Sermon: I'm Only Human
We are created as children of God, in God’s own image. When we live our lives in Christ we become joint heirs of all God’s promises. Such truth gives us confidence and hope for the living of these days. The Old Testament prophet Isaiah quotes God: “You shall be a crown of beauty in the hand of the LORD.”
There are some things that really irritate me. One of these is people who make excuses for not doing what they could do if they had a different attitude. These are individuals, young and old, who use their unique situations to justify not doing something they should and can do.
You have heard such excuses. Perhaps you have used them yourself: “I’m too young”; or, “I’m just one person”; or, “I’m too busy”; or, “I’m too old.” The prophet Jeremiah said, “Ah, Lord GOD! Truly I do not know how to speak, for I am only a boy” (Jeremiah 1:6).
Excuse me! When did being human or too young or too old become an excuse for mediocrity or poor performance or substandard behavior? People use such excuses as “I’m only human” when they are exhausted or exasperated or they have royally fouled things up and are trying to justify their behavior. “Well, I’m only human.” We use excuses as a way of justifying something we have done or not done: We slept late and are late for school, we ate the last piece of chocolate cake, we have been immature. Come now and let us reason together about this business of being “only human.” After all, God said, “You shall be a crown of beauty in the the hand of the LORD.” To be human is one of God’s many blessings.
I know a man who travels all over the country teaching health care executives how to move their organizations toward excellence. As a child he had a hearing and speech defect and the outlook for his life was not good. Today, however, loaded down with hearing aids, he speaks at leadership conferences all over the world. My friend is only a human being in a defective body. I know people who live in perfect bodies who are living defective lives. It is amazing what my friend is doing, because he is “only human.”
The youth in our church encouraged support of the Heifer Project International. This money purchased reproductive cattle, sheep, and chickens that were shipped to third-world countries where they are having a significant effect. I thought the children would be lucky to raise $500, but they raised $7,500, and they are only youth!
An eighth grader in her school science project called into question an environmental soil testing study in our area. This prompted many new tests and brought to the community’s attention concerns about the land on which we live and the water that flows below it that we drink. To some, this student is only a kid!
No matter how young you are, or how old you are, when you are only human people have the ability to envision things and then make them happen. Dreams do come true. You are only human and you can make things happen. The church has historically taught us that we are tainted with what is called “original sin,” which is our fallen nature. It is true that our nature is basically selfish and bent toward evil. Thus we are called by the Christian faith to “a more excellent way,” “a better way,” “to God’s way.” But it takes a decision on our part to pursue the excellent way. We can make excuses for ourselves till the cows come home, but when we stand to the full height of our humanity we give evidence of God’s divine image. Perhaps the ultimate sin is to limit God.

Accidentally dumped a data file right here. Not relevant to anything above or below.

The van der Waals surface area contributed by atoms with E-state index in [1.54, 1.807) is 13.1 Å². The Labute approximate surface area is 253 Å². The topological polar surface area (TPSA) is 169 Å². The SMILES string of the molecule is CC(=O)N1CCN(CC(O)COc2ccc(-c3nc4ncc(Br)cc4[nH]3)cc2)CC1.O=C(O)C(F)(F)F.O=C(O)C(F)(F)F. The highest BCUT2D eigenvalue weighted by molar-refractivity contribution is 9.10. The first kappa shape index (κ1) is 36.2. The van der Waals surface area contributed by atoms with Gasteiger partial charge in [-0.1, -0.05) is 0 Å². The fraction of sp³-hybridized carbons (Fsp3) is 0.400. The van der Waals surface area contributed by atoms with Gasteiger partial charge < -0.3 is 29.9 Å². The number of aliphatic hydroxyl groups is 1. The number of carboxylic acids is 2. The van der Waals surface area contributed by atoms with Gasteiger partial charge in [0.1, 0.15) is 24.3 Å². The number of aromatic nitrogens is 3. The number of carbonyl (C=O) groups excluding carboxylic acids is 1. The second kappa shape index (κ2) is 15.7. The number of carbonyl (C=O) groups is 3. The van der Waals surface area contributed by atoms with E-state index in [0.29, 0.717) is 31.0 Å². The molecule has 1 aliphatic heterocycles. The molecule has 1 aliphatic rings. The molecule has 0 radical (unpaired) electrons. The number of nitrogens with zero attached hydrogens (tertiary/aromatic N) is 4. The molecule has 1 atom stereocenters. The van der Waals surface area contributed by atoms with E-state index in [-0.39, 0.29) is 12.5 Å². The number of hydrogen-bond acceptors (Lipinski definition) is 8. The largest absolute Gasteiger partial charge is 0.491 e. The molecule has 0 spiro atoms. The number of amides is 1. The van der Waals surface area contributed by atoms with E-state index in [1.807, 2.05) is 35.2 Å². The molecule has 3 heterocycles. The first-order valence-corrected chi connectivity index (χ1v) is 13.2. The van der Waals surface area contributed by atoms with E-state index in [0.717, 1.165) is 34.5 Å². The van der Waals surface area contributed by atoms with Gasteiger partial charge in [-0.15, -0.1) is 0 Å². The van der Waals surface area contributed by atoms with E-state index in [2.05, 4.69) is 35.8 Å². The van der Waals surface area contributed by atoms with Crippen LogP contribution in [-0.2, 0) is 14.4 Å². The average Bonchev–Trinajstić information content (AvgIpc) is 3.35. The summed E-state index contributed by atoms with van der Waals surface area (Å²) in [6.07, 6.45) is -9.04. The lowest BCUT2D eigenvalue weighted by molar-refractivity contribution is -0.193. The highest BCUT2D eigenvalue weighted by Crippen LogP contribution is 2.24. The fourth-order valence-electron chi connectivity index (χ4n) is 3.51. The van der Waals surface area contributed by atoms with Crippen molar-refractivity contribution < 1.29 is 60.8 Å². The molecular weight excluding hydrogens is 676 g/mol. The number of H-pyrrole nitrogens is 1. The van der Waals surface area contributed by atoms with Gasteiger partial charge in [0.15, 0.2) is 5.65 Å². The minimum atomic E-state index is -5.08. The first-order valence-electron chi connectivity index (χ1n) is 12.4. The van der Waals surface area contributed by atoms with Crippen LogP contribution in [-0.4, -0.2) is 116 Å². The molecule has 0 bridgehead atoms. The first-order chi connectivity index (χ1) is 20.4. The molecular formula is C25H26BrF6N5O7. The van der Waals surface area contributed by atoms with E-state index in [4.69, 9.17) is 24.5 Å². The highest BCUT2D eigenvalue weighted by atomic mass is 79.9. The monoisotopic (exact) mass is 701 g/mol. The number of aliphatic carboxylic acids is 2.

Life is not easy, and often we are challenged beyond our abilities, but God has made us a little lower than the angels. We are “God’s masterpiece.” We are “a crown of splendor in the LORD’s hand, a royal diadem in the hand of [our] God” (NIV). The Christian way of life leads to abundance in this life and eternal life in the next, but it is not easy. It takes effort and discipline, but anything worthwhile takes effort and is not easy.
Do you think marriage is easy? You must not be married. Do you think holding down a job is easy? You must not be working. Do you think tithing and being an active member of the church is easy? You must not be tithing or an active member of the church.
Listen, you are only human, which makes you “a little less than the angels,” which makes you “a royal diadem in the hand of God.” To be “only human” makes you God’s child. So you don’t want to say, “I’m only a youth” or “I’m only a student” or “I’m only a senior citizen” or “I’m only a housewife,” or “I’m only a human.” Say, instead: “I am human! I am human! I am God’s child! I am saved by Jesus Christ! I am not a victim! I am a victor! I am a crown of splendor in the Lord’s hand.”
Today I ask you to stop using your humanness as an excuse for mediocrity. Instead, stand up to the full measure of your humanity. After all, you are only human!